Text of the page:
Avinash Sable was late to the running party: he started running cross-country only in 2015 and competing in the steeplechase much later. His running dreams came crashing down two years later: an injury and weight gain in 2017, a broken ankle in 2018 and, in April this year, covid-19. It speaks a lot about the 26-year-old’s mental strength then that despite these setbacks, he became India’s first male athlete since 1952 to qualify for the steeplechase at the Olympics. He had made the cut early, at the IAAF World Championships in Doha in October 2019.
When Sable walks out for the steeplechase heats on 30 July, he will be well aware that India’s only two Olympics medals in athletics were bagged at the 1900 Paris Olympics by Norman Pritchard. This lack of medals in over a century is motivation enough for Sable to make his mark on the track.
The steeplechase is an extremely technical and tactical 3km obstacle race that is run on a track with four hurdles and a water jump. Each runner has to clear 28 hurdles and seven water jumps during the course of the race.
In the extra year and a half that he got to prepare for the Olympics, Sable worked with his coach Amrish Kumar on a long-term training plan that focused on improving Sable’s endurance, strength and technique. “We had plenty of time on hand after the Olympics were pushed back by a year so we decided to focus on these three crucial aspects,” says Kumar. “We scheduled 12 sessions a week, out of which three were put aside for rest and recovery. Of the nine active training sessions, there were four sessions for endurance, three for strength and one each on speed and technique.”
Sable moved to Coonoor, in the Niligiri hills, for high altitude training to specifically work on strength and endurance. “Training in hill improves strength and endurance. When you run long distances in the hills it improves your endurance and when you run on the slopes, it works on your strength. During the strength sessions, we used to also include body weight exercises to work on the upper body and core,” says Kumar. Sable would start with high repetitions and as he came closer to the Olympics, the reps reduced. Typically, he would begin with push-ups (four sets of 25), 15 pull-ups and 25 sit-ups. Then he would perform lunges, going for distance and repetitions. “However, we don’t do squats because the form is compromised at high altitudes,” says Kumar.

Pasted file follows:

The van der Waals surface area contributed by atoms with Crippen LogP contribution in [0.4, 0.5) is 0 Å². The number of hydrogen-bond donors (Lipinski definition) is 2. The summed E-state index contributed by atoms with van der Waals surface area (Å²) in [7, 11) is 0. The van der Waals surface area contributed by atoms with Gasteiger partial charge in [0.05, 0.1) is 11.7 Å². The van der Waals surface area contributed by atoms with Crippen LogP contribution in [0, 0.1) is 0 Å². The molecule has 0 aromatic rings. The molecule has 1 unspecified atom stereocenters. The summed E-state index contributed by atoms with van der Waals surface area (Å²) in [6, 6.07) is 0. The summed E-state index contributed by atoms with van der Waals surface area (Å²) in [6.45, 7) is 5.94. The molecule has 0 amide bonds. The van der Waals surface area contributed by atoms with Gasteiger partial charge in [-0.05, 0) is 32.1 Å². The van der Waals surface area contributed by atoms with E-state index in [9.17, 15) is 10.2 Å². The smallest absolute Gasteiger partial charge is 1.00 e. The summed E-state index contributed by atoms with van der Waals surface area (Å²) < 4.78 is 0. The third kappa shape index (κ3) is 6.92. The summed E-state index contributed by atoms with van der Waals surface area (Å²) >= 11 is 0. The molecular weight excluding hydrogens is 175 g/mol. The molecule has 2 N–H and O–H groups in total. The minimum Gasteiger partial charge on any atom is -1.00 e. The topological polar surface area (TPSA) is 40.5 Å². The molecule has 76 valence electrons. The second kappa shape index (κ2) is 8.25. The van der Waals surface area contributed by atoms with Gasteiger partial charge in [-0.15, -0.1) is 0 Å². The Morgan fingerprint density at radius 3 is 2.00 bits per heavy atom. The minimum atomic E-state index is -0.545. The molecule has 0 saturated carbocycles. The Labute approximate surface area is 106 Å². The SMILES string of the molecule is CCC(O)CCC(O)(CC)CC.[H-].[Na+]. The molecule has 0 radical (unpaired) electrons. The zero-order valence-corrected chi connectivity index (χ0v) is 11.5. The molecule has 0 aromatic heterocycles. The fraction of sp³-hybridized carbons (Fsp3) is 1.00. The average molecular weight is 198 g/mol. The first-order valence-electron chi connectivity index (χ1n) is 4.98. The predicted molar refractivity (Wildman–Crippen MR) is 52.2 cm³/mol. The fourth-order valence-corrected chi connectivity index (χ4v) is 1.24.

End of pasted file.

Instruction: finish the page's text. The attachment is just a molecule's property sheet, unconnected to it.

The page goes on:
As far as running goes, Sable’s four endurance sessions used to be completely different from each other. On Mondays Sable typically used to run about 15km at a pace of a kilometer in 3 minutes 45 seconds, followed by a 20km run on Wednesdays at a pace of 4-4 minutes 10 seconds. In the next endurance session, Sable would run 10-12km at a pace of a kilometer per 3:30 to 3:40 minutes. The final session used to be interval training including kilometre repeats. “He used to run 2km repeats four times at a faster pace with a short recovery break of 90 to 120 seconds,” says Kumar, adding that Sable used to train twice on Mondays and Tuesdays. Depending on his schedule and recovery, Sable would train twice on one more day with complete rest on Sundays. The morning session in the hills used to be from 6:30am to 9am and the late session was from 4:30pm to 6pm.